QUESTIONI recently purchased a house with granite counters in the kitchen. Before purchasing the house I was shown a sample of granite that looked white and had specs of black and grey in it. I signed a waiver saying the granite i receive may vary in color. My understanding of varying in color, would be a variation of the same color, like a darker shade of white, or a lighter shade of black(grey), not a completely different color.
I received a granite with a brown base with specs of red in it. I attached pictures of the original sample granite i saw prior to buying the house(white), and samples that the design center also had but I was never shown prior to my complaint(brown, matching my counters). Both of the samples are sitting on top of my actual kitchen counter and I took pictures of them. The name of the granite is Mojave Cream. I attempted to complain to the granite company but they said I signed a waiver and there was nothing they could do for me. I feel cheated and feel the sample I was shown, which was white, grey and black, was a misrepresentation of what I was actually given.
Do I have legs to stand on if I took them to court? I also have a copy of the waiver stating the granite may vary in color if you would like to see it, but as explained previously, my understanding of varying in color, was a lighter or darker shades of white and black, not a completely different color (brown,red). Otherwise they could've given me a green or blue counter and told me I was stuck because of the waiver I signed, which doesn't make any sense to me.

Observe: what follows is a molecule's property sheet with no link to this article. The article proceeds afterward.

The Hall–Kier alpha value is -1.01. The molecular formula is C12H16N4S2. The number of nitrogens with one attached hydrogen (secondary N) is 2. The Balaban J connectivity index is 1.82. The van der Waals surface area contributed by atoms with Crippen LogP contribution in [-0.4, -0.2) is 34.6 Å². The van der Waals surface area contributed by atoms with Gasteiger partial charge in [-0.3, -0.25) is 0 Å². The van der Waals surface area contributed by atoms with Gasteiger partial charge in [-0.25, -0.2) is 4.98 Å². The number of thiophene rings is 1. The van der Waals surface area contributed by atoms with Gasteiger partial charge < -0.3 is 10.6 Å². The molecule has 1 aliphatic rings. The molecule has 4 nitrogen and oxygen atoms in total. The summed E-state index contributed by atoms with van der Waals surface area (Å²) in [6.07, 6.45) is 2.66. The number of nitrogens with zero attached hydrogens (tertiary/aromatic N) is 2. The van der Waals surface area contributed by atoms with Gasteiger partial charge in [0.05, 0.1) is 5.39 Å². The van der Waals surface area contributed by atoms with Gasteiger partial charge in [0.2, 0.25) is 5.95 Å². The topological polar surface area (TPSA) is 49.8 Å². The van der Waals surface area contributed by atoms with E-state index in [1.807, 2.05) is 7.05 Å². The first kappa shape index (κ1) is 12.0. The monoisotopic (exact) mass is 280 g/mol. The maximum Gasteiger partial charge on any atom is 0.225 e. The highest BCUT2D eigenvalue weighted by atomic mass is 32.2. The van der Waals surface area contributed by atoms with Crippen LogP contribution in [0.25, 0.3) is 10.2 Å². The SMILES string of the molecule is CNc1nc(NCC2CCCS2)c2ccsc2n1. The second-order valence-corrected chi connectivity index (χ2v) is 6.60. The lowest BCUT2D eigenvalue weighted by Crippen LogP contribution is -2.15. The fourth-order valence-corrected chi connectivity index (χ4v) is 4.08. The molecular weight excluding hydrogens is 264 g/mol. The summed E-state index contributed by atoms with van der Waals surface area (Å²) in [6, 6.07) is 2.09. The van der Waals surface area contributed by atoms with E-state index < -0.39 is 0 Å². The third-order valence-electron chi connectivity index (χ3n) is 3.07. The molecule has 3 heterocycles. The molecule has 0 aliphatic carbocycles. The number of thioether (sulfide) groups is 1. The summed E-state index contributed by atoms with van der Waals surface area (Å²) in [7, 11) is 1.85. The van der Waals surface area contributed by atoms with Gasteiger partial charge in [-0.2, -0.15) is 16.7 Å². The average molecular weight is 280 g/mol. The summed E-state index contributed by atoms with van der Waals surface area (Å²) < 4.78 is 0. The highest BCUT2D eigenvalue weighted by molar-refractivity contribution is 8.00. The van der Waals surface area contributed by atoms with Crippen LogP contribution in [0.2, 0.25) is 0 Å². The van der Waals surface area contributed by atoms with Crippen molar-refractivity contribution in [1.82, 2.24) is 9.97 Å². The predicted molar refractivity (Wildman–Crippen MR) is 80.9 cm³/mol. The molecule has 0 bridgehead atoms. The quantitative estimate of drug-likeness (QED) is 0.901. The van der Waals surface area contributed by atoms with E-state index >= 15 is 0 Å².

ANSWERANSWER - Based on the few photos you provided, I don’t think the white background sample you approved is representative of the salmon background countertop that you got. There are standards for the stone industry of what is an acceptable sample representation.
The samples provided for approval should represent the full range of the material you will be provided. Generally speaking most quality fabricators will have the client approve the actual slab they will fabricate their countertop from before they start the fabrication process.
Whether it is practical for you to pursue this through litigation depends? The money you spend fighting it could cost you more than the cost to replace the countertop.
2 thoughts on “The granite sample I approved does not match the granite countertop I received. What can I do about it?”
My countertop people installed a countertop that was obviously cut from my hand picked slab but the four pieces were not cut as per the lay out that we agreed upon. The distinct markings and grain in the slabs are in different places and one piece has the grain going the opposite direction than the layout that we agreed on . I short they did not install the countertop that we bought and now my slabs are cut and what they sold me can not be done.
You or/and the fabricator should have photographed the slab with the respective templates placed on it so it was clear where each piece cut from the slab should be placed.
If the veining of the stone on one piece was not cut and installed consistent with the other pieces, then the fabricator has errored.